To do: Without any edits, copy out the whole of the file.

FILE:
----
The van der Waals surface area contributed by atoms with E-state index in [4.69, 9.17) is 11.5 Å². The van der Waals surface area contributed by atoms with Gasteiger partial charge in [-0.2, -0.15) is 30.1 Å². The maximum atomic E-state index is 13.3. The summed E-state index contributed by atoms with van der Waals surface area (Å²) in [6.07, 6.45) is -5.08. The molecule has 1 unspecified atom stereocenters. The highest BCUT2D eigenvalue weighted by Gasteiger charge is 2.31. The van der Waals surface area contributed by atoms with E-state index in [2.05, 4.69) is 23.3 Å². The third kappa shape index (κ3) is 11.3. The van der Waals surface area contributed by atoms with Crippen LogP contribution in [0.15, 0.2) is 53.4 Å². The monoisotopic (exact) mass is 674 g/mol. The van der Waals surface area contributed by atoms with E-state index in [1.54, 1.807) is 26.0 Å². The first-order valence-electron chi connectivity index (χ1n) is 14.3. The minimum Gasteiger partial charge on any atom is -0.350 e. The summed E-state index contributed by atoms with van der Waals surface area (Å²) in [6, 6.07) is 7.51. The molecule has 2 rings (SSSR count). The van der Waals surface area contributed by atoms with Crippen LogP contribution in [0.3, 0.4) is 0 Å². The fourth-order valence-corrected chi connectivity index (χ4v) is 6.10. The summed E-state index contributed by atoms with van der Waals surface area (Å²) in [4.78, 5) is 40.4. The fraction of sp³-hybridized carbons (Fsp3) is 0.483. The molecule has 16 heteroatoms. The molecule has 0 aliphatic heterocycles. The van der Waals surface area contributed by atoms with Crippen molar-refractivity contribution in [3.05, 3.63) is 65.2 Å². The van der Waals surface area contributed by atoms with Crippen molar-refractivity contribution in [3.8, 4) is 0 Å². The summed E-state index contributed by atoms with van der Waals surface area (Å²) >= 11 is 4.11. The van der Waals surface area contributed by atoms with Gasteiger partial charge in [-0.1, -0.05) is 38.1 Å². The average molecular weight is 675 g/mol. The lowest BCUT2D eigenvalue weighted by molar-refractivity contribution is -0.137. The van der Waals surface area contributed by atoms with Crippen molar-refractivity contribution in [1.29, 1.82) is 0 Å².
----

The van der Waals surface area contributed by atoms with E-state index in [4.69, 9.17) is 11.5 Å². The van der Waals surface area contributed by atoms with Gasteiger partial charge in [-0.2, -0.15) is 30.1 Å². The maximum atomic E-state index is 13.3. The summed E-state index contributed by atoms with van der Waals surface area (Å²) in [6.07, 6.45) is -5.08. The molecule has 1 unspecified atom stereocenters. The highest BCUT2D eigenvalue weighted by Gasteiger charge is 2.31. The van der Waals surface area contributed by atoms with E-state index in [2.05, 4.69) is 23.3 Å². The third kappa shape index (κ3) is 11.3. The van der Waals surface area contributed by atoms with Crippen LogP contribution in [0.15, 0.2) is 53.4 Å². The monoisotopic (exact) mass is 674 g/mol. The van der Waals surface area contributed by atoms with E-state index in [1.54, 1.807) is 26.0 Å². The first-order valence-electron chi connectivity index (χ1n) is 14.3. The minimum Gasteiger partial charge on any atom is -0.350 e. The summed E-state index contributed by atoms with van der Waals surface area (Å²) in [6, 6.07) is 7.51. The molecule has 2 rings (SSSR count). The van der Waals surface area contributed by atoms with Crippen LogP contribution in [0.3, 0.4) is 0 Å². The fourth-order valence-corrected chi connectivity index (χ4v) is 6.10. The summed E-state index contributed by atoms with van der Waals surface area (Å²) in [4.78, 5) is 40.4. The fraction of sp³-hybridized carbons (Fsp3) is 0.483. The molecule has 16 heteroatoms. The molecule has 0 aliphatic heterocycles. The van der Waals surface area contributed by atoms with Crippen molar-refractivity contribution in [3.05, 3.63) is 65.2 Å². The van der Waals surface area contributed by atoms with Crippen molar-refractivity contribution in [3.8, 4) is 0 Å². The summed E-state index contributed by atoms with van der Waals surface area (Å²) >= 11 is 4.11. The van der Waals surface area contributed by atoms with Gasteiger partial charge in [-0.1, -0.05) is 38.1 Å². The average molecular weight is 675 g/mol. The lowest BCUT2D eigenvalue weighted by molar-refractivity contribution is -0.137. The van der Waals surface area contributed by atoms with Crippen molar-refractivity contribution in [1.29, 1.82) is 0 Å².